The therapist must have an empathetic understanding. This means that they must completely understand the thoughts and feelings of their clients.

Condition 3:

The therapist must exhibit congruence. Meaning that they cannot carry any air of authority or exhibit professional superiority while dealing with the client. Instead, the counsellor must present a truly accessible personality that their clients will deem honest, approachable and transparent.

He believed that only then would the client feel comfortable enough to discover their true self within the safe space presented by the counsellor.

Who can benefit from person-centred therapy?

Although this therapeutic approach can be beneficial to clients of all ages who suffer from a wide range of personal issues, the people who benefit the most include:

  • Those who have problems connecting socially
  • Those who suffer from depression
  • Those who have personality disorders
  • Those who suffer from anxiety
  • Those who have self-esteem issues
  • As long as you are self-aware and realize that you have some limitations that you might want to transcend, then this kind of client-centred therapy might be worth exploring.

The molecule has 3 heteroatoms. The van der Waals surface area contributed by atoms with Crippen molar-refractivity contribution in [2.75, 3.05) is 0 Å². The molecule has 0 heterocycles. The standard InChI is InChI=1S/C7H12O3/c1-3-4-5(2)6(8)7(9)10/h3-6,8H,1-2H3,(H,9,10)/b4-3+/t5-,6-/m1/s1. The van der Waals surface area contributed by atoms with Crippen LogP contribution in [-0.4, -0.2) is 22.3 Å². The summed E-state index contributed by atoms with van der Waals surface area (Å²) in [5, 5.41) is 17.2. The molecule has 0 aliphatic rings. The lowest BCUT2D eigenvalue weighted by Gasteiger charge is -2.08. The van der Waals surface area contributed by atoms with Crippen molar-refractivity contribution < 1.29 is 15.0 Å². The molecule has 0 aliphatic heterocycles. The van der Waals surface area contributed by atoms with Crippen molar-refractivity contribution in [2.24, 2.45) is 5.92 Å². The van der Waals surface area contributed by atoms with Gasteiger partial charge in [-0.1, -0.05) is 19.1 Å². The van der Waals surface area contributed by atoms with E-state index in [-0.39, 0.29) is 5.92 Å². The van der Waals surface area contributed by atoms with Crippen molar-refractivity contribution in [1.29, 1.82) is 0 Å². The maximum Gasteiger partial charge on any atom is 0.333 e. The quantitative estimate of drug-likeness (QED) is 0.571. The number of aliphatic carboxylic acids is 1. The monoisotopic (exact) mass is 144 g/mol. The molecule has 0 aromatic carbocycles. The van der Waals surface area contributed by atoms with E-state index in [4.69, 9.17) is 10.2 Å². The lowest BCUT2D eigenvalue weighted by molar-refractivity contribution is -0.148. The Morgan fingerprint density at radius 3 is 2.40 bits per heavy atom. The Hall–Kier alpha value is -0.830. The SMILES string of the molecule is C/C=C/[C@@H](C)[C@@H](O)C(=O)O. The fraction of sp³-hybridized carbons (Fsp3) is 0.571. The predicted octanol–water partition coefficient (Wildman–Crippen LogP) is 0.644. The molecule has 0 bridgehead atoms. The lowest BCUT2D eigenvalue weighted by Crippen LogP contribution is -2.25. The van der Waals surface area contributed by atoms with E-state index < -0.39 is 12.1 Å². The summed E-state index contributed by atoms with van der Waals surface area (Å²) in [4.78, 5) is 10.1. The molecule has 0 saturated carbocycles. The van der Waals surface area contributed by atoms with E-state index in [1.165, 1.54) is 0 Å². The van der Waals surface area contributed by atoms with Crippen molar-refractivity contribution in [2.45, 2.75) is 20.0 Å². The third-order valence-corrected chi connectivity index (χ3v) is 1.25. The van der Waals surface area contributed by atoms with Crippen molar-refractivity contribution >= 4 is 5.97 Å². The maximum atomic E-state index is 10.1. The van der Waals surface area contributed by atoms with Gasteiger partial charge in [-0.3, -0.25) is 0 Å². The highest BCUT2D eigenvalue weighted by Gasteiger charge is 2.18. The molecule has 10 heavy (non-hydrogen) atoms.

What to look for in a client-centred therapist

As mentioned earlier, not every therapist or counsellor has embraced this approach. If you feel like you might benefit most from it, then it would be wise to find a counsellor who actually practices it. Here are some things you should look for in the right person-centred therapist:

  • A licensed mental health professional with a vast array of experience
  • Someone who is a firm believer in the Rogerian approach (client-centred therapy)
  • A highly educated individual with an approachable personality
  • A therapist who exudes empathy

You will be able to pick up all these traits from the very first meeting with your counsellor. Remember, the Rogerian approach is all about you, the client. Therefore, you should feel comfortable enough meeting as many therapists as you need to until you find the right one for you; someone who makes you feel comfortable enough to open up and share your thoughts, feelings and emotions.